No, you’re not seeing double: Haviv and Itzhak Maman, twin gay brothers, want to make Mediterranean music history by being the first publicly gay singers in the genre.
Haviv and Itzhak Maman are twins aged 27 who share much more than a birthday and parents: both gay, both cosmeticians, both bearded, and the singing ability of both impressed the judging panel in the reality competition TV show “Eyal Golan is Calling You.” If they manage to fulfill their dreams, they will make Mediterranean music history by being the first publicly out singers in the genre.
“It’s not so normative that we are in the show, it’s not our comfort zone. This is a jump into the water,” says Itzhak in a first interview with Israeli website Mako. “We are different from the other contestants, and they’re not friends outside of the show. But they are amazing people.”
Do people already recognize you on the street? Are there any comments?
Itzhak: “The reactions are insanely supportive. People stop us on the street, calling on us to sing.”
Haviv: “Since the last episode there were comments, wow. I was recognized at the post office. Older women are crazy about us.”
Haviv and Itzhak Maman were born in a five minute margin in Maalot, in the western Galilee. During their army service (served in combat) they figured there was not much to do in Maalot and therefore the majority of their free tim was passed in Tel Aviv. Both are currently working in cosmetics: Itzhak founded his own business two years ago. Haviv is a make – up artist.
Recently they’ve started to perform at bachelorette parties together under the name “Mu-shlermet” (‘Per-fect’). Meanwhile, of course, they concentrate on progress in the TV show. The judges really liked their performances, but also gave them criticism. They have to work on harmonies and the dynamics of their voices. Haviv says he listens to all the judges: “The judges make us understand that we are not just a gimmick and not just beautiful on screen. Yaron Ilan [famous Israeli Mediterranean music radio host who’s also a judge on the show] said that we can make history in Mediterranean music.”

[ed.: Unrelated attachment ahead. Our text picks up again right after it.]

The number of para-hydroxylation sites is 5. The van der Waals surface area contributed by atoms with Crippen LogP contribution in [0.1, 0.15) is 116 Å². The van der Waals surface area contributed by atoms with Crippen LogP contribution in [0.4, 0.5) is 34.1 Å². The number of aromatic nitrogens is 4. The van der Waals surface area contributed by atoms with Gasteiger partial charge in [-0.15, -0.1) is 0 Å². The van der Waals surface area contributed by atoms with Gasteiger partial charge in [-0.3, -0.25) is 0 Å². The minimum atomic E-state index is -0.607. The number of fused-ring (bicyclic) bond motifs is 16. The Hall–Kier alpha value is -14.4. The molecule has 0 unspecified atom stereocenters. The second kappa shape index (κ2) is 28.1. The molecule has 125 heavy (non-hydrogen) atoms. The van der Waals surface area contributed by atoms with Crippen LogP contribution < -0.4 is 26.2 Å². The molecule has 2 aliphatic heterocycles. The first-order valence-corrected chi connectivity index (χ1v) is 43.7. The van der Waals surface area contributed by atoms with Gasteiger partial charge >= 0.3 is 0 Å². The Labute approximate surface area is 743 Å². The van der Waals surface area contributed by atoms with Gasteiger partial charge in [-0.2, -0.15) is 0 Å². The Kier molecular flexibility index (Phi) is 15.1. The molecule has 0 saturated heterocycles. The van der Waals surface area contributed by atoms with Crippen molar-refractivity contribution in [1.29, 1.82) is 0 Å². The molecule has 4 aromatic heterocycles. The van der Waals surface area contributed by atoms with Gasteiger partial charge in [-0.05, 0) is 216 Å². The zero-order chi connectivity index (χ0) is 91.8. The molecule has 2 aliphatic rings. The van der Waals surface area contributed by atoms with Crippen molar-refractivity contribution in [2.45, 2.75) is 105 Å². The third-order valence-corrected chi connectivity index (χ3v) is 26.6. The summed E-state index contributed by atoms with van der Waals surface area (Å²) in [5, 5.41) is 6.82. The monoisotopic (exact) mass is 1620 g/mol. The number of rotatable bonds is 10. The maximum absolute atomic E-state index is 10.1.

If all goes well, Eyal Golan will call Itzhak and Haviv and they will win the competition. They will make history as the first out of the closet Mediterranean singers.
Haviv says he has never officially told his family that he’s gay, but his mother has always known. “I’ve always had nuances,” he recalls in the Mako Pride interview. “At 16, I discovered this world. At the time I volunteered at Magen David Adom (emergency care), so I used to say at home that I was going to MDA parties, and instead I used to sneak out to gay parties up north. One day Itzhak followed me and found out I was going to a gay party.” Haviv has had a partner for three and a half years, and for personal reasons he prefers not to reveal his name.
The parents realized ‘officially’ that Haviv was gay in 2006. “During the Second Lebanon War, we were moved out of the house. We were moved to a hotel and I got bored, so I decided to go around in drag. So I went to a club in Jerusalem and went in drag. When I returned my mother caught me with make-up and yelled to my father ‘come see what your child is doing!”
For Itzhak, coming out was less dramatic. “One evening I went out to a club. I was feeling good and in the middle of the night I decided to tell my family in a group whatsapp message,” Itzhak recalls. “I stood in the middle of the dance floor and wrote a message: ‘Dear family, I am writing to you now, but I remain the Yitzhak you know. The same eyes, the same feelings. I just want to tell you I like men.’ My sisters wrote, ‘crazy about you’ and my mother wrote that I will always be her son. I never felt homophobia or non-acceptance from the family or the surroundings.”
“There was no drama, but I’m sure it was difficult for them,” says Haviv. “In our family, the children come first and it was clear to everyone that first you accept it, and then deal with it. I refused to believe at first that he was gay, and even for me it was hard to accept. I was a bit scared that my friends would love him more and maybe it would take focus, but I quickly realized that this was actually a gift: that I have a twin brother who’s also gay. and no, we have not fought over a guy. Never.”
Four years ago Itzhak met his partner and the two became engaged last year in Berlin. It happened during gay pride parade. He stopped the movement of people, took a megaphone and announced: “I want to do something that I was planning for a long time.” He went down on his knees and proposed, singing a famous Israeli song “With this ring I swear.” These days, they are planning their wedding ceremony.
Today, Itzhak says, it became an even larger family. “We are a foursome,” he says. “Our partners are best friends. Every Friday we barbecue, the whole family participates, the whole neighborhood comes over. Our father had a very hard time with it, he took it to a very bad place. Thoughts of primitive man from the 80s. But now he sees that the sky has not fallen. He watches the show and is very proud of us. This is my victory.”